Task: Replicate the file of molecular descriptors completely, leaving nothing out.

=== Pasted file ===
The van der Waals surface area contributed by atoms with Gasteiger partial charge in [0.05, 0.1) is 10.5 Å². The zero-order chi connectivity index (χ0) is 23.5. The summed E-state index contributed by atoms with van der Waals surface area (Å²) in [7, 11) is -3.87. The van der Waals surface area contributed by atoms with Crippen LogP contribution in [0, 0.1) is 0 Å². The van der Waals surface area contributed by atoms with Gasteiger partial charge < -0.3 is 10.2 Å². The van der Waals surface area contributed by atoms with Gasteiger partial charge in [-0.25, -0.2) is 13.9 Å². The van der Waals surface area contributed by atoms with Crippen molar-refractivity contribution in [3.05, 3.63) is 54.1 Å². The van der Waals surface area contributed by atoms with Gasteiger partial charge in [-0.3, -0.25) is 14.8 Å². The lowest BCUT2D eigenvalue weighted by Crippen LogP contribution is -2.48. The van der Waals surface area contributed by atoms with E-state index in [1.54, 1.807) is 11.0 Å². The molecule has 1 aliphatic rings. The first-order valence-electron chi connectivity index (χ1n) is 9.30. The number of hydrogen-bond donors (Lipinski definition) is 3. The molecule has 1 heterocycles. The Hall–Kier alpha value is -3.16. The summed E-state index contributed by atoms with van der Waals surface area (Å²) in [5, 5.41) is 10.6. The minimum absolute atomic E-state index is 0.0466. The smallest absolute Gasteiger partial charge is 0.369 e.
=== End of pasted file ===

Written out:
The van der Waals surface area contributed by atoms with Gasteiger partial charge in [0.05, 0.1) is 10.5 Å². The zero-order chi connectivity index (χ0) is 23.5. The summed E-state index contributed by atoms with van der Waals surface area (Å²) in [7, 11) is -3.87. The van der Waals surface area contributed by atoms with Crippen LogP contribution in [0, 0.1) is 0 Å². The van der Waals surface area contributed by atoms with Gasteiger partial charge < -0.3 is 10.2 Å². The van der Waals surface area contributed by atoms with Gasteiger partial charge in [-0.25, -0.2) is 13.9 Å². The van der Waals surface area contributed by atoms with Crippen molar-refractivity contribution in [3.05, 3.63) is 54.1 Å². The van der Waals surface area contributed by atoms with Gasteiger partial charge in [-0.3, -0.25) is 14.8 Å². The lowest BCUT2D eigenvalue weighted by Crippen LogP contribution is -2.48. The van der Waals surface area contributed by atoms with E-state index in [1.54, 1.807) is 11.0 Å². The molecule has 1 aliphatic rings. The first-order valence-electron chi connectivity index (χ1n) is 9.30. The number of hydrogen-bond donors (Lipinski definition) is 3. The molecule has 1 heterocycles. The Hall–Kier alpha value is -3.16. The summed E-state index contributed by atoms with van der Waals surface area (Å²) in [5, 5.41) is 10.6. The minimum absolute atomic E-state index is 0.0466. The smallest absolute Gasteiger partial charge is 0.369 e.